Monday, December 24, 2007

I Heard the Bells on Christmas Day. . .

Christmas Eve
By Thomas Nast
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On Christmas Day, 1864, Henry Wadsworth Longfellow woke early to the church bells ringing throughout his hometown of Cambridge, Massachusetts. For the poet, there was seemingly little to celebrate. It was his third Christmas as a widower--his beloved wife, Fanny, died tragically in July 1861 from burns she received after accidentally dropping a lit match on her summer dress. America was still at war with itself, and Longfellow's son, Charles, who ran away from home to enlist in the 1st Massachusetts Cavalry, was still recovering from a severe wound he received in November 1863 near New Hope Church, Virginia. And Longfellow was still grieving the loss of his good friend Nathaniel Hawthorne, who died unexpectedly earlier in the year at the age of fifty-nine. Still, the heartbroken pacifist was able to find some hope in the ringing of the church bells on that Christmas morning. Sitting at his desk, Longfellow penned "Christmas Bells." While expressive of his despair, the poem also reflected his faith in a return of peace--both within himself and in the divided nation. In 1872, John Calkin removed the stanzas that mentioned the war and turned Longfellow's "Christmas Bells" into a carol familiar to us today as "I Heard the Bells on Christmas Day."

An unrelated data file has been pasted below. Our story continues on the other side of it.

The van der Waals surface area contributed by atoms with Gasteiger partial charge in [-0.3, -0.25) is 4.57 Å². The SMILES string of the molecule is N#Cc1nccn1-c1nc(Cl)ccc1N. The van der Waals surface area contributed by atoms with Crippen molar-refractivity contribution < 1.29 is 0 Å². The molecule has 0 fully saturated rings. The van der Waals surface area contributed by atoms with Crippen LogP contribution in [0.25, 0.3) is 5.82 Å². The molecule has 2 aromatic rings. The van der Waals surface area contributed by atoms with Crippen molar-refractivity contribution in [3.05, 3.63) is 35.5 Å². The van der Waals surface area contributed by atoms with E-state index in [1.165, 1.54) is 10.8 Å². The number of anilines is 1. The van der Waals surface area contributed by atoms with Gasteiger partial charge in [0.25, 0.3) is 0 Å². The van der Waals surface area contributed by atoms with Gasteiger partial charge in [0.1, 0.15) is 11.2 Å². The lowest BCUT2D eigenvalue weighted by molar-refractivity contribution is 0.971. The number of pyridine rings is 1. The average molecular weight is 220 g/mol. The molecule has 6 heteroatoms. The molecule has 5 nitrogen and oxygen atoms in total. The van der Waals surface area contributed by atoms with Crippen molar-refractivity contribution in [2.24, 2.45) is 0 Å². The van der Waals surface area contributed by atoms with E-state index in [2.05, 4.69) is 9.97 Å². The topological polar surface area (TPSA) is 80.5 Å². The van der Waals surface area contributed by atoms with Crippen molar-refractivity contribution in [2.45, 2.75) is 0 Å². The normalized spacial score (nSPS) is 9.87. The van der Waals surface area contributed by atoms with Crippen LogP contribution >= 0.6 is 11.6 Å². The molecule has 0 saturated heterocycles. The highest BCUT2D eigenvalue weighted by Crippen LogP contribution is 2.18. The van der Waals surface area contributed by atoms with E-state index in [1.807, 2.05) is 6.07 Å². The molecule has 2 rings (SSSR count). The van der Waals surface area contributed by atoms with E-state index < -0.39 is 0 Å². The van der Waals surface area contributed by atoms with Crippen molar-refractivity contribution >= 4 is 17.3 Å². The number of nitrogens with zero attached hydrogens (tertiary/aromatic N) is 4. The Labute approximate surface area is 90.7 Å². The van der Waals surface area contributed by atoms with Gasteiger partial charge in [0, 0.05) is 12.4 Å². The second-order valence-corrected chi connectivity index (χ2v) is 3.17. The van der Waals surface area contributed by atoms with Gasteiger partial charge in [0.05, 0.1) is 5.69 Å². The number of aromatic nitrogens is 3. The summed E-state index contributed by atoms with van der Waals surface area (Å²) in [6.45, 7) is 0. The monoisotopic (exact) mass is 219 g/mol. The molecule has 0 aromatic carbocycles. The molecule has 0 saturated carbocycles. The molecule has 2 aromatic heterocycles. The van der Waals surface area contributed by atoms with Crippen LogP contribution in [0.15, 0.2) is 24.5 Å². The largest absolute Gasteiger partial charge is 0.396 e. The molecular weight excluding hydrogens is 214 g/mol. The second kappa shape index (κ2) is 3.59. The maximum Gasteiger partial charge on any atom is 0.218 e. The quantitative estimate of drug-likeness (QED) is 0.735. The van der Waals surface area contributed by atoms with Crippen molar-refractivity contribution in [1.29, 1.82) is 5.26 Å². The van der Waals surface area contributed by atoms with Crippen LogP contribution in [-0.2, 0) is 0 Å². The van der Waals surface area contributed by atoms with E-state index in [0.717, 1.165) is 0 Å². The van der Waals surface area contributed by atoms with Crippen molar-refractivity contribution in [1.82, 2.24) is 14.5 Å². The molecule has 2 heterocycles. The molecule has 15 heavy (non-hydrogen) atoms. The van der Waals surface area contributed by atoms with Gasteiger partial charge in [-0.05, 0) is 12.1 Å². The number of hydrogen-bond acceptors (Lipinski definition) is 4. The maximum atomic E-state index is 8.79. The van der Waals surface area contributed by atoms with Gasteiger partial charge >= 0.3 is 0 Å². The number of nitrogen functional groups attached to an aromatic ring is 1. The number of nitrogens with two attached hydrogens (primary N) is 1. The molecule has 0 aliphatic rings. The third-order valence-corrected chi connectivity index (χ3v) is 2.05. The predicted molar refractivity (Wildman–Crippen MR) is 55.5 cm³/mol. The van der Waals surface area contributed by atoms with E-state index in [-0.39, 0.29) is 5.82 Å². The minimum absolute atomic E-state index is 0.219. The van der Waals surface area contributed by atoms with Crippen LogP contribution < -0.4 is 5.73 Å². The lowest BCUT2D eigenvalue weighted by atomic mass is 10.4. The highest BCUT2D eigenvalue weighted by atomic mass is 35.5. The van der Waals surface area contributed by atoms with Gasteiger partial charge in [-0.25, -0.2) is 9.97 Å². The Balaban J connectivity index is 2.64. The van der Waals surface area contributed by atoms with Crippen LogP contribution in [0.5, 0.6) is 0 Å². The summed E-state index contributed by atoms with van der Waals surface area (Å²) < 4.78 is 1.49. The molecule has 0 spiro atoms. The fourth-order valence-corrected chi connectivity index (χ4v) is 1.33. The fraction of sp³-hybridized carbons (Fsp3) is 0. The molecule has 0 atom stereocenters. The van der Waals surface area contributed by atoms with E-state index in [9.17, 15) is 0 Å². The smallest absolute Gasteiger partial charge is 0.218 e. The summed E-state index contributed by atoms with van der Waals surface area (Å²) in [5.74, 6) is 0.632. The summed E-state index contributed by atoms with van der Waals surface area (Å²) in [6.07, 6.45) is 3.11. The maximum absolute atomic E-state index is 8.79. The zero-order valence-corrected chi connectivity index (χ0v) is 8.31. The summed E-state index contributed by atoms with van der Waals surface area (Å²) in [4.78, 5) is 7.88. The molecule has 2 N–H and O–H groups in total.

With the United States once again in the midst of war, Longfellow's poem is as relevant today as it was when first written in 1864:
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Christmas Bells
I heard the bells on Christmas Day
Their old familiar carols play,
And wild and sweet
The words repeat
Of peace on earth, good-will to men!
And thought how, as the day had come,
The belfries of all Christendom
Had rolled along
The unbroken song
Of peace on earth, good-will to men!
Till, ringing, singing on its way,
The world revolved from night to day,
A voice, a chime
A chant sublime
Of peace on earth, good-will to men!
Then from each accursed mouth
The cannon thundered in the South,
And with the sound
The carols drowned
Of peace on earth, good-will to men!
It was as if an earthquake rent
The hearth-stones of a continent,
And made forlorn
The households born
Of peace on earth, good-will to men!
And in despair I bowed my head;
"There is no peace on earth," I said;
"For hate is strong,
And mocks the song
Of peace on earth, good-will to men!"
Then pealed the bells more loud and deep:
"God is not dead; nor doth he sleep!
The Wrong shall fail
The Right prevail,
With peace on earth, good-will to men!"

Henry Wadsworth Longfellow

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Wishing you all the best for a very merry Holiday season, and for a safe, happy, and healthy New Year. . .



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